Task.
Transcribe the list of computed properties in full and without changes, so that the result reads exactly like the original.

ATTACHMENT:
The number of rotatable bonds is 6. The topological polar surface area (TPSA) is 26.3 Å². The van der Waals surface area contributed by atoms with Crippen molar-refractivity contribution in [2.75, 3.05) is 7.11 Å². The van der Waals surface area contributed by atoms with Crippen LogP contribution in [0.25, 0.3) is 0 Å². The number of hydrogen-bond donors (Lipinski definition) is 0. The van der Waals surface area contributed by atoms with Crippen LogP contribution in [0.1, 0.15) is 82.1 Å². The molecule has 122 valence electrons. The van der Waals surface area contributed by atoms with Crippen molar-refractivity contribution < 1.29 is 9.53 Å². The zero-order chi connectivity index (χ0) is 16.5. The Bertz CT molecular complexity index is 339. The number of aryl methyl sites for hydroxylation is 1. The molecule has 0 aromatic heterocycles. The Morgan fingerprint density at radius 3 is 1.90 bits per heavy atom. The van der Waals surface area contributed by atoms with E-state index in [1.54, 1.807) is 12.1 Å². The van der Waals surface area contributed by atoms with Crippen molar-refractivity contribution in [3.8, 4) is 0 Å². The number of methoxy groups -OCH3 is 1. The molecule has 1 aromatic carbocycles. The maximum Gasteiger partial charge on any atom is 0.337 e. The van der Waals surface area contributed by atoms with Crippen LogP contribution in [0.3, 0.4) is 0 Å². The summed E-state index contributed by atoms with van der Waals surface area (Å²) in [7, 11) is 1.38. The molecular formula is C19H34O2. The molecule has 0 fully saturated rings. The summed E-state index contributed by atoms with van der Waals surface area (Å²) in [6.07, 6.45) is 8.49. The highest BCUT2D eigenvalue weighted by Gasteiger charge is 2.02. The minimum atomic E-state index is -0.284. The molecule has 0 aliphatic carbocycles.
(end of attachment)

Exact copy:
The number of rotatable bonds is 6. The topological polar surface area (TPSA) is 26.3 Å². The van der Waals surface area contributed by atoms with Crippen molar-refractivity contribution in [2.75, 3.05) is 7.11 Å². The van der Waals surface area contributed by atoms with Crippen LogP contribution in [0.25, 0.3) is 0 Å². The number of hydrogen-bond donors (Lipinski definition) is 0. The van der Waals surface area contributed by atoms with Crippen LogP contribution in [0.1, 0.15) is 82.1 Å². The molecule has 122 valence electrons. The van der Waals surface area contributed by atoms with Crippen molar-refractivity contribution < 1.29 is 9.53 Å². The zero-order chi connectivity index (χ0) is 16.5. The Bertz CT molecular complexity index is 339. The number of aryl methyl sites for hydroxylation is 1. The molecule has 0 aromatic heterocycles. The Morgan fingerprint density at radius 3 is 1.90 bits per heavy atom. The van der Waals surface area contributed by atoms with E-state index in [1.54, 1.807) is 12.1 Å². The van der Waals surface area contributed by atoms with Crippen molar-refractivity contribution in [3.8, 4) is 0 Å². The number of methoxy groups -OCH3 is 1. The molecule has 1 aromatic carbocycles. The maximum Gasteiger partial charge on any atom is 0.337 e. The van der Waals surface area contributed by atoms with Crippen LogP contribution in [0.3, 0.4) is 0 Å². The summed E-state index contributed by atoms with van der Waals surface area (Å²) in [7, 11) is 1.38. The molecular formula is C19H34O2. The molecule has 0 fully saturated rings. The summed E-state index contributed by atoms with van der Waals surface area (Å²) in [6.07, 6.45) is 8.49. The highest BCUT2D eigenvalue weighted by Gasteiger charge is 2.02. The minimum atomic E-state index is -0.284. The molecule has 0 aliphatic carbocycles.